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Will the Real A. Smith Please Stand Up!

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Abstract

In both the public and the business world, in academe as well as in practice, the ideas of Adam Smith are regarded as the bedrock of modern economics. When present economic conditions and management practices are criticised, Adam Smith is referred to by defenders and detractors of the current status quo alike. Smith, it is believed, defined the essential terms of reference of these debates, such as the rational pursuit of self-interest on part of the individual and the resultant optimal allocation of goods in free markets thanks to the workings of an “invisible hand.” In this article, we question whether this standard view of Smith, the economist, is tenable. We provide an extensive review of the extant secondary literature from economists, business ethicists, and philosophers, comparing their assessments to crucial elements of Smith’s theoretical system. As a result, we show that Smith, far from being an advocate of a value-free or even value-averse conception of economic transactions, stood for a virtue-based and values-oriented model of business. Accordingly, we argue current management education and the pedagogy of business ethics ought to be changed, and certain strategic conclusions drawn for business practice.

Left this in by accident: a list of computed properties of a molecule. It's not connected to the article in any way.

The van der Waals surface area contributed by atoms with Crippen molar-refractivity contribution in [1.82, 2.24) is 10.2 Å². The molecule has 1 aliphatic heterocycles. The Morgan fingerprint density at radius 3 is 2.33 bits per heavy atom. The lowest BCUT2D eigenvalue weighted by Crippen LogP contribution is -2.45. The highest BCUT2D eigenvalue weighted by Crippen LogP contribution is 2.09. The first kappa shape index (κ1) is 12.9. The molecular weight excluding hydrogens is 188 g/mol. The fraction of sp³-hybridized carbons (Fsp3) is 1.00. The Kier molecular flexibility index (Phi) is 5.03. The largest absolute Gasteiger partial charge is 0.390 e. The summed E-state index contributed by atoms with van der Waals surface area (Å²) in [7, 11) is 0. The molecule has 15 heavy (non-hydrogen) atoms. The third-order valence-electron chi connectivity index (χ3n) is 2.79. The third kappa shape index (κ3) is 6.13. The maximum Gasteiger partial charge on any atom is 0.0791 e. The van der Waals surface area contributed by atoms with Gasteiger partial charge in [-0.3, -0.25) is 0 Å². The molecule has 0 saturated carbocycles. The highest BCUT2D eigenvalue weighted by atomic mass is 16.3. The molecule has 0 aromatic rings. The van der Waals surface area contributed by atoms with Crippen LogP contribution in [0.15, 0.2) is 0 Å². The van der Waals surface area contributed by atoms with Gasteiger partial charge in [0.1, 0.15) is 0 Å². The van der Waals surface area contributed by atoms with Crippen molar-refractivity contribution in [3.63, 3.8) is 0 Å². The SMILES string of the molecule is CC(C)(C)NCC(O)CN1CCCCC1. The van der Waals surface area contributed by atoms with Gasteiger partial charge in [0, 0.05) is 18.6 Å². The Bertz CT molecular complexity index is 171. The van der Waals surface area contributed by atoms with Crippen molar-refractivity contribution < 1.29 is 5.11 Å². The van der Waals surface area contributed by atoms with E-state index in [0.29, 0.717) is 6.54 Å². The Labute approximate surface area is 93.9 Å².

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Notes

  1. Chapman (2004), a Reagan advisor, recalls how for the 8 years of the Reagan Administration everybody wore Adam Smith ties (the women wore Adam Smith scarves).

  2. We did not include the Business Ethics Quarterly due to the very small number of papers (2) dealing predominantly with Adam Smith. Both papers (James and Rassekh 2000; Wells and Graafland 2012) took the “revisionist” view.

  3. We cross- and doublechecked the authors in order to ensure that individual authors were not counted twice. Of the 200 individual authors, 39 (19.5 %) paint a somewhat differentiated image of Smith and 161 (80.5 %) see only the ‘Chicago Smith’. One author (Bragues 2008; 2009) was intentionally counted twice because his 2009 paper painted a somewhat differentiated picture of Smith, while his 2008 contribution depicted Smith in the Chicago mould.

  4. Bonar (1922), Foley (1974), and Vivenza (2001) show that Smith got the idea for the division of labour from classical Greek sources—he even quoted almost verbatim from Plato when explaining it in WN.

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Acknowledgments

For instructive criticism and decisive help with the bibliographic apparatus, we wish to thank Katharina Hoegl. We are also indebted to the three anonymous reviewers who made this paper better.

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Hühn, M.P., Dierksmeier, C. Will the Real A. Smith Please Stand Up!. J Bus Ethics 136, 119–132 (2016). https://doi.org/10.1007/s10551-014-2506-z

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